Academic journal article Presidential Studies Quarterly

Decision Making in the Obama White House

Academic journal article Presidential Studies Quarterly

Decision Making in the Obama White House

Article excerpt

Centralization, Multiple Advocacy, and Honest Brokers

Presidents have dealt with the challenges of obtaining useful information and advice in a variety of ways. To ensure that they receive advice from a broad perspective rather than from the necessarily limited perspective of their Cabinet secretaries who tend to be advocates for their own departments, presidents have expanded their White House staffs and used them as their primary advisors. In order to ensure that they do not make hasty decisions and neglect important considerations, some presidents have insisted on an orderly process of deliberation that includes opposing points of view and different policy options before making important decisions. Others have appointed "honest brokers" to their staffs to ensure that no important perspective from their staffers or Cabinet secretaries will go unheard. President Barack Obama continued to centralize policy advice in the White House and insisted on multiple advocacy in policy deliberations. He did not, however, appoint honest brokers but chose to control the details of policy making himself.


Presidents since Eisenhower have steadily centralized control of policy and advice to the president in the White House staff. Presidents up through mid-twentieth century had relatively small White House staffs and saw the members of their Cabinets as principal advisors. Eisenhower epitomized what has been called Cabinet government, American style. That is, he used his Cabinet as a deliberative body and delegated leeway for his Cabinet secretaries to make policy within their own departmental jurisdictions. He summed up his vision of the role of his Cabinet secretaries in his instructions to them: "You are not supposed to represent your department, your home state, or anything else. You are my advisers. I want you to speak freely and, more than that, I would like to have you reflect and comment on what other members of the cabinet say" (Burke 2010, 361).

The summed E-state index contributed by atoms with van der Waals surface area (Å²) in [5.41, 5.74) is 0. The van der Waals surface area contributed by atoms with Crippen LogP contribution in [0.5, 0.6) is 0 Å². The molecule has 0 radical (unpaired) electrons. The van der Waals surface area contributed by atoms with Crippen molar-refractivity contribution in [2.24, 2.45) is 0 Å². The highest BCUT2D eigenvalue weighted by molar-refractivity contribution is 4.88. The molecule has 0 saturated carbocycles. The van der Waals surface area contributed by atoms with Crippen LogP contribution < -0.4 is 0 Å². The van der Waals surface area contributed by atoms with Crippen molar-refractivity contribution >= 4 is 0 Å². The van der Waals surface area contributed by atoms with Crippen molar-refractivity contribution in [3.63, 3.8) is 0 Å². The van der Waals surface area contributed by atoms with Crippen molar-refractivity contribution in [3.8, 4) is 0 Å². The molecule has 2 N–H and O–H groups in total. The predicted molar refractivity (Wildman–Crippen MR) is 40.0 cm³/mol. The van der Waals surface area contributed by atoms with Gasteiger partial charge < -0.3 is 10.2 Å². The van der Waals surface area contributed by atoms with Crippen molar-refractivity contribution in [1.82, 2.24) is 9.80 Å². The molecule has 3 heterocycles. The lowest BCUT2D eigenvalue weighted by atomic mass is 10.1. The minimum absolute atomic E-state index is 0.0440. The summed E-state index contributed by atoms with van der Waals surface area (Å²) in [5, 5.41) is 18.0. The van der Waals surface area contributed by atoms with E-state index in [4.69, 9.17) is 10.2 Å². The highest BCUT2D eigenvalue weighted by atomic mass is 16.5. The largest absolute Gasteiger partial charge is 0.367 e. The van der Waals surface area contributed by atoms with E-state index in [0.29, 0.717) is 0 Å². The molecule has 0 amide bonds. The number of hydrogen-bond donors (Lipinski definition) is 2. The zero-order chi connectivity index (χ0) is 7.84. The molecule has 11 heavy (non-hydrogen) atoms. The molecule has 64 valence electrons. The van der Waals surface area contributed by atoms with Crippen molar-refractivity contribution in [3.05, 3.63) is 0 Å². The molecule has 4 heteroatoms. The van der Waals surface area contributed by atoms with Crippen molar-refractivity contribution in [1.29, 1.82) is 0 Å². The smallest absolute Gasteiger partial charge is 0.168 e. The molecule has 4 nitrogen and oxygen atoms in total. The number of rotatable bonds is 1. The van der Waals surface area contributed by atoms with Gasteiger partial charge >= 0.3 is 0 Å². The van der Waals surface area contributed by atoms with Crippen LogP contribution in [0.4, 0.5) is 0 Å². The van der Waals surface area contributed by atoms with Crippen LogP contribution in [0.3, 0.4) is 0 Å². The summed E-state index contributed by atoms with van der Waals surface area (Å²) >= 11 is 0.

John Kennedy, after the disaster of the Bay of Pigs invasion, began to centralize policy advice in the White House when he instructed McGeorge Bundy to "set up a little state department" in the White House. President Richard M. Nixon, with his legendary mistrust of the career bureaucracies, institutionalized White House staff units, such as the National Security Council (NSC) and the Domestic Policy Council, as alternative policy development centers. He wanted his own analytic capability under his direct control so that he did not have to depend on the department or agencies of the broader executive branch for policy advice. As a consequence, Nixon increased significantly the size of the White House staff.

In reaction to Nixon's centralizing approach to governance, President Jimmy Carter attempted what he called Cabinet government by delegating discretion to his department secretaries. But after several years of frustration, he replaced five of his Cabinet secretaries and placed his confidence in the White House staff. President Ronald Reagan began with the intention of delegating to his Cabinet secretaries but soon realized that in order to control policy making, especially in foreign policy, he had to entrust it to his closest advisors.

Since Reagan, it has been generally accepted that presidents had to oppose the centrifugal tendencies of American government by depending primarily on their White House staffs at the expense of their Cabinet secretaries. The centralizing tendency of the presidency might seem on the surface to depend upon personal relationships and the preferences of presidents. Structural and systemic factors, however, drive the centralization of policy development into the White House. The perspectives of Cabinet secretaries are necessarily influenced by their policy perspectives and advocacy for their departments.

To counteract these centrifugal tendencies, presidents need advice that cuts across department boundaries. …

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